In May 2001, two dozen Mexican workers struck out across the U.S. border, plunging into the forbidding desert of southern
Arizona with little water. Three days later, following a frenzied search by U.S. Border Patrol agents, fourteen were found dead. The Yuma tragedy seized national headlines, but it was just one more example of the high-stakes game that crossing and guarding America's southern border has become.
Since the mid-nineteenth century, the U.S.-Mexico border has been rife with intrigue, lore, and tragedy. In Hard Line, Ken Ellingwood brings this region to life with an intimacy that eludes the daily news. A former border correspondent for the Los Angeles Times, Ellingwood tells the stories of undocumented immigrants, American ranchers, and townspeople overwhelmed by an influx of border crossers; of the Native Americans whose land is cut in two by this modern boundary; and of border agents and human-rights workers struggling to prevent more tragedies. He captures the symbiotic relationships between towns on opposite sides of the border, where residents have long crossed between countries as easily as crossing a street.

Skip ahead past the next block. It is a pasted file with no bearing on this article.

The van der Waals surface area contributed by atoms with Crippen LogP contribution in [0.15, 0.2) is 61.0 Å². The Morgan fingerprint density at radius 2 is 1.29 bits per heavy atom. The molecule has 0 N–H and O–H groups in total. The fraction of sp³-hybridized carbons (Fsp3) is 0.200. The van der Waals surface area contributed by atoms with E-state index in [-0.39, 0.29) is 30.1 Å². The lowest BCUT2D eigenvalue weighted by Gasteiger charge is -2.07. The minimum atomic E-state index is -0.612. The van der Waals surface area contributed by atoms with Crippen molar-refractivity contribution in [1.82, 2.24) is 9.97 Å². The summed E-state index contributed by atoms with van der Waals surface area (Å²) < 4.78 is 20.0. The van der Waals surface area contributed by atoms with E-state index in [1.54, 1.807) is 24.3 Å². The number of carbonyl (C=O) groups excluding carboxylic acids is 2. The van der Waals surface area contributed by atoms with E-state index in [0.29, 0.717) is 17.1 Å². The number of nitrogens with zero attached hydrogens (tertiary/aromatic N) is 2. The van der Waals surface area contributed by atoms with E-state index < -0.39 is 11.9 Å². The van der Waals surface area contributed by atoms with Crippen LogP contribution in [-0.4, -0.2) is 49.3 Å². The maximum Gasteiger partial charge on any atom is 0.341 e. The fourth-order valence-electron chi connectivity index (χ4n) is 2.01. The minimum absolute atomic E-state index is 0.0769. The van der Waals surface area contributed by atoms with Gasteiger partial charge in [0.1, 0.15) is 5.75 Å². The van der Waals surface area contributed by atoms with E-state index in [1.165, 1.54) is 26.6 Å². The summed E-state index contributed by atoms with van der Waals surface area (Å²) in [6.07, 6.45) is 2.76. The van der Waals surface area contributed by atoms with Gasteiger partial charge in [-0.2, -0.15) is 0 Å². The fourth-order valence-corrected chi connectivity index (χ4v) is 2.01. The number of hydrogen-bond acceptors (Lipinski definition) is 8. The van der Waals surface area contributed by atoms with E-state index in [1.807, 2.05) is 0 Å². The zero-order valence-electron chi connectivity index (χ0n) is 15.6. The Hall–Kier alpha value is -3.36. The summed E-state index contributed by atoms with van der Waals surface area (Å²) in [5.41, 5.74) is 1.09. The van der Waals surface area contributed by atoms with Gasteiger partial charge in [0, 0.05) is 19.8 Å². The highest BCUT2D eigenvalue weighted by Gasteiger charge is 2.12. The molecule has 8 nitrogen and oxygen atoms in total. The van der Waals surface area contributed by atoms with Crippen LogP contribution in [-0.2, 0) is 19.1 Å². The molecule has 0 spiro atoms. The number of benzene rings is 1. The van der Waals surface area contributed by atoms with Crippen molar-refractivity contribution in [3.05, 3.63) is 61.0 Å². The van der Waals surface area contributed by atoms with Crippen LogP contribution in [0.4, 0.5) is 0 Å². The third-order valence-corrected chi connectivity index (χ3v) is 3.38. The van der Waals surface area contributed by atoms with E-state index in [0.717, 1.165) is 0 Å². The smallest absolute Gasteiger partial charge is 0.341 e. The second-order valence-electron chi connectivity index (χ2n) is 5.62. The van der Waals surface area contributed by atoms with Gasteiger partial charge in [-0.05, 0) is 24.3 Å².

As immigration reshapes the face of America, what happens at our borders is increasingly relevant to the rest of our nation. Hard Line offers a vivid and informative portrait of the people and the difficult issues that lie at the heart of the region.
Please note: On page 229 of Hard Line by Ken Ellingwood, there is an inaccurate description of the role played by Humane Borders in a federal lawsuit against the government. Humane Borders did not file a legal claim as the book states; it was filed by Yuma attorneys. This has been corrected for future printings. We regret the error.
About Ken Ellingwood
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Published June 1, 2004
Political & Social Sciences, History.